[This story was originally published on the website of the public affairs program Newsmakers with Jerry Roberts.]
A negative social media ad, produced and posted by a key group backing Ismael Ulloa and Rose Munoz, has introduced a sudden note of bitter acrimony into a school board race that has been singularly civil.
The 90-second online spot, put up by the political arm of the Latino advocacy organization CAUSE, targets the “Save Our Schools slate,” rival board contenders Mark Alvarado and Kate Ford, who are backed by an alliance of parents often referred to as SOS.
The spot conflates several race-based education issues and an infamous episode of digital threats of violence aimed at female students, combined with some inaccurate information and misleading allegations, into a mix of insinuation about SOS and innuendo about its endorsed candidates. It has been shared widely on social media by allies of CAUSE Action Fund, including the local Democratic Party, since being posted on Facebook last week.
“We’re trying to make sense of a complex race that has a lot of layers – we just wanted to connect all those dots,” Frank Rodriguez, policy and communications associate for CAUSE (Central Coast Alliance United for a Sustainable Economy) told Newsmakers, in defending the ad.
“We never addressed Mark and Kate,” he said, but added, “I definitely see how it can be taken” as directed at them.
You can watch the ad here. A line-by-line deconstruction of it is below.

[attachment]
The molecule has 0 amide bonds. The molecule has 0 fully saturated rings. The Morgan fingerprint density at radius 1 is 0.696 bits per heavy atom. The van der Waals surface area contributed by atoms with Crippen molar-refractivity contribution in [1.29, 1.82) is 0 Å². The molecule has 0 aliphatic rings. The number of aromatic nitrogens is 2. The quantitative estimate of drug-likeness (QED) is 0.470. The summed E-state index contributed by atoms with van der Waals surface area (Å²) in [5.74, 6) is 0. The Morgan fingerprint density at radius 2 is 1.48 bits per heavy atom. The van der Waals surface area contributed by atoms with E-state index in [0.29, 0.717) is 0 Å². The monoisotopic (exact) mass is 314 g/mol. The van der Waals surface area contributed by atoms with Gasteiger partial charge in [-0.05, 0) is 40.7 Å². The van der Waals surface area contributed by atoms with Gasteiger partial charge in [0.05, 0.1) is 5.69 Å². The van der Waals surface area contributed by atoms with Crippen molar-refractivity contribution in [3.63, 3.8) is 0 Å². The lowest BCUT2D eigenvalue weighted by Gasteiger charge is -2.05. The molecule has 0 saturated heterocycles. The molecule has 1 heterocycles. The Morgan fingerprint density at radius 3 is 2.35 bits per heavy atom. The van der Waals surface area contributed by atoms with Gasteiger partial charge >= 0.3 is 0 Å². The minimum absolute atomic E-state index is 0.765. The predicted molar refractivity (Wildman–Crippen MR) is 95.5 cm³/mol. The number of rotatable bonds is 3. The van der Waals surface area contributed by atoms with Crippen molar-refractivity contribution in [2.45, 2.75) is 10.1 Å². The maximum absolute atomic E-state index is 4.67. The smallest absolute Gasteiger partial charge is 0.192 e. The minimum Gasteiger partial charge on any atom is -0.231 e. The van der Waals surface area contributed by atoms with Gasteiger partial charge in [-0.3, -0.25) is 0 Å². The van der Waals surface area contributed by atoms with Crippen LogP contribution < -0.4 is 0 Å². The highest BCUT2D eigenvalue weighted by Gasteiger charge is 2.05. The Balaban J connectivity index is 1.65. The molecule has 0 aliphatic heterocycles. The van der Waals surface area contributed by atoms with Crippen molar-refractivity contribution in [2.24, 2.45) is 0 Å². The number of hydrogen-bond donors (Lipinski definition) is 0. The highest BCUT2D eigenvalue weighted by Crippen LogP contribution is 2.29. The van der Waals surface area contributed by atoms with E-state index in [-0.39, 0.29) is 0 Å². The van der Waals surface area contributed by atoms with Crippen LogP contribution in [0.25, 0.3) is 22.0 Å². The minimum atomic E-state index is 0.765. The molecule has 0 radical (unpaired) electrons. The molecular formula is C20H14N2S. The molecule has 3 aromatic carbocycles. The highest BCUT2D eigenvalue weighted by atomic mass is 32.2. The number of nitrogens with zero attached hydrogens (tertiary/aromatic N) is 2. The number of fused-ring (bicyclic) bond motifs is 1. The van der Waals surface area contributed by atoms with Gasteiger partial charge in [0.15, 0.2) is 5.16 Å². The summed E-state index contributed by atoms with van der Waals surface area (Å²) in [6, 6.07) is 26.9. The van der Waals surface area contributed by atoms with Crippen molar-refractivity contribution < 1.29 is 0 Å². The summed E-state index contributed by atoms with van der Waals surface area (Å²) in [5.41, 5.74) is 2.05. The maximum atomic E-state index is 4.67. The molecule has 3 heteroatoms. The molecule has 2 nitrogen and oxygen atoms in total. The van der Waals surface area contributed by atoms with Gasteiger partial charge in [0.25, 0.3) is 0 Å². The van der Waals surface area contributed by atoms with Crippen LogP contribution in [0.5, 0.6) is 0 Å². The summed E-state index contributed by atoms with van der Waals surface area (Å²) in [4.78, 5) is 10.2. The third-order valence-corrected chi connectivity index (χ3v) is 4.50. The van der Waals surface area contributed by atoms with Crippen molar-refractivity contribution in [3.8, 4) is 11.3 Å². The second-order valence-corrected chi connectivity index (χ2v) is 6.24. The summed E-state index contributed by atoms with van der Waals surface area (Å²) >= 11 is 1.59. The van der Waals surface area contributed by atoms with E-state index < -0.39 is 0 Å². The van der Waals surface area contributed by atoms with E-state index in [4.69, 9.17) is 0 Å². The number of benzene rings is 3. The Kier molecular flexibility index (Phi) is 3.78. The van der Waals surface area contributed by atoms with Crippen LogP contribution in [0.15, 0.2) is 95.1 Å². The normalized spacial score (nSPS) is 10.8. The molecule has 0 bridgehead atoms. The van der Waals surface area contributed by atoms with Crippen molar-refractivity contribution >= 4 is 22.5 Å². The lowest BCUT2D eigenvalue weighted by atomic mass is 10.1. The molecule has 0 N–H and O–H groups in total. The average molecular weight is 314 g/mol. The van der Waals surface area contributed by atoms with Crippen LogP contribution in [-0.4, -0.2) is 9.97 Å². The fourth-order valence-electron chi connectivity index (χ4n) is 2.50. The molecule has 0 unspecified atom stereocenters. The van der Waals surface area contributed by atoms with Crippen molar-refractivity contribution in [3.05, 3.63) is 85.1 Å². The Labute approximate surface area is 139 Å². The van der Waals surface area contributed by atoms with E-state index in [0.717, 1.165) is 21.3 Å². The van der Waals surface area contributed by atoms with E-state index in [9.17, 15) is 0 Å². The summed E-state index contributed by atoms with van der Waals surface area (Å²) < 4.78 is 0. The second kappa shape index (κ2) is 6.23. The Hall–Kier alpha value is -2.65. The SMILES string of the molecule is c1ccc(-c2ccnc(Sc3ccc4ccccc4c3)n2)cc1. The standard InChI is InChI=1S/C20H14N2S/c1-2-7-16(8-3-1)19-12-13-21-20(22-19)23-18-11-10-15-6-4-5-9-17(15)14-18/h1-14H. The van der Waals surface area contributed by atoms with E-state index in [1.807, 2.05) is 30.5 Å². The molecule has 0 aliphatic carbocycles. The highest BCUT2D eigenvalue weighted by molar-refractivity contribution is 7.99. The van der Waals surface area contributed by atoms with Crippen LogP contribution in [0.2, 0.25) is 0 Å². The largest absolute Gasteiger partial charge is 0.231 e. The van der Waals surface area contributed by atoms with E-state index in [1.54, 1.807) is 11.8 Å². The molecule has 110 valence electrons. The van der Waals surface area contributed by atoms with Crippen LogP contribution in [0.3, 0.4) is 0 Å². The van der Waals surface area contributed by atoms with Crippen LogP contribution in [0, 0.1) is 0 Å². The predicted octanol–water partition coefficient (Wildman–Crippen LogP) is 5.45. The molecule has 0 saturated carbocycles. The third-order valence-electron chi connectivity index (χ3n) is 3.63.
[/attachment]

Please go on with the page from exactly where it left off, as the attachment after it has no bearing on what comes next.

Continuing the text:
Gauging reaction. Although the ad does not mention Alvarado and Ford by name, it refers near its beginning to the “Save Our Schools slate.” Through words and images, it then associates the slate with a host of right-wing attitudes, beliefs and policy positions – racism, misogyny, white supremacy and opposition to the concerns and rights of minority students and immigrants, among them.
“Dividing our community may win an election, but it will not bring Santa Barbara and Goleta closer to our goals,” Ford said in response. “We are proud to run a positive campaign and are proud of the support we have received from across the community.”
“I don’t want to go toe-to-toe to perpetuate the divisions,” Alvarado told us. “We’ve run a good, clean race and we don’t want to go down these dark roads.”
Ulloa and Munoz, the intended beneficiaries of the ad, both said they had nothing to do with its production and posting, but bobbed and weaved when asked directly if they would condone or renounce it as a tactic in furtherance of their campaigns.
At one point, the ad references the controversial demotion of former San Marcos High School principal Ed Behrens last winter. The move, set in motion by Superintendent Cary Matsuoka, followed a brief but turbulent period at the school, which began when a group of male students made violent threats against a group of female students in an online chat room. The Independent reported that one of the boys was convicted of making a terrorist threat.
Ulloa told us that he could not state a clear opinion about the ad because it referenced Behrens, who since has sued the school district in a wrongful termination action.